It was the dichotomy of today’s youth that I wanted to capture and reflect. There is a mix of apathy and activism, conformity and the need to stand out — I wanted to talk about each of those stereotypes,” says filmmaker Agneya Singh, whose debut feature M Cream will hit screens later this month. Singh, who is political journalist Seema Mustafa’s son, is a Delhi boy who studied filmmaking at New York University’s Tisch School of Arts. But, it was his early years spent hobnobbing with his Delhi University friends that shaped the idea of the movie.
Burning the film festival circuit since 2014, the movie, produced by Agniputra Films, has gathered a lot of awards for the young filmmaker — it won the Grand Prize for Best Feature Film at the Rhode Island International Film Festival and the Best Foreign Feature at the Indie Spirit Film Festival, among many others. “Those awards were the step we needed to bring the movie to India and release it. You know how it is with small-budget movies. But it has done well at festivals abroad, and managed to get a release, but in limited theatres and only in the metros,” he says.
Agneya Singh, 26, conceptualised M-Cream in 2012
The 26-year-old’s road trip film is named after the urban legend of Malana Cream, a premium marijuana herb that’s supposed to give you the ultimate high, and, is supposedly found in the village of the same name in Himachal Pradesh. Four different friends — each unique — set out to find M Cream, and discover themselves and raise some pertinent questions along the way. “Protagonist Figs, played by Imaad Shah, believes in drugs and parties. Jay, played by Ira Dubey, is a do-gooder and wants to change the world — an arm chair revolutionary. Maggie, played by Auritra Ghosh is a rebel without a cause and Niz, played by Raaghav Chanana, is all about ‘live and let live’. Some are privileged while some are middle class. As they spend time together the real issues are raised.”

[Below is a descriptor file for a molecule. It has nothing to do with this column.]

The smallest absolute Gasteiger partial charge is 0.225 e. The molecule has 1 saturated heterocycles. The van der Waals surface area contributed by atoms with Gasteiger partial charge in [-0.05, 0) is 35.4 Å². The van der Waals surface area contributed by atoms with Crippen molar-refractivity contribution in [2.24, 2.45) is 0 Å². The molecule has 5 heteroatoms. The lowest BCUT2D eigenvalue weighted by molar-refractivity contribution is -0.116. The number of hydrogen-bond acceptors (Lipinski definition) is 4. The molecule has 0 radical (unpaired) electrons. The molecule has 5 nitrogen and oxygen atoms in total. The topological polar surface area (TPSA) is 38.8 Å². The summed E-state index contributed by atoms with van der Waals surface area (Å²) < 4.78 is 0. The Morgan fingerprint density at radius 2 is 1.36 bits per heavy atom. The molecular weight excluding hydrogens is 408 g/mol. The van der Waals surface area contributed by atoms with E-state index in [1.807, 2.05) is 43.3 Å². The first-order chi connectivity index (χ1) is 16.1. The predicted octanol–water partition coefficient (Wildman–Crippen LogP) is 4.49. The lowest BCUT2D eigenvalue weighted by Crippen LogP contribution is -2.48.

The 114-minute film starring Imaad Shah and Ira Dubey was shot in Himachal
M Cream, he says, is just a plot device that talks about the main question — what does is mean to be a young person in India today? “It’s all about taking a stand today. Young people need to do that. It’s about having the courage to have an opinion.” It also raises the question of the youth of the country using drugs, but is being talked about in a way different from the recently released Udta Punjab. “I belong to the school of thought that says that marijuana, the herb, should be decriminalised and made legit. I really hope that the movie starts that debate,” says Singh.
He also says he made the movie to make sure the world saw a different side of India. “Mainstream movies are too commercial, and indie movies focus more on the gritty, rural side of India — the India they think the West wants to see,” he says. And, going by the response he got at each screening, it seems he succeeded. “People were shocked to see that India had young people the way they were in the movie. You could take them out of the movie and they could fit anywhere in the world, right? It was to show them that we, here, exist, like this, not like they think we do.”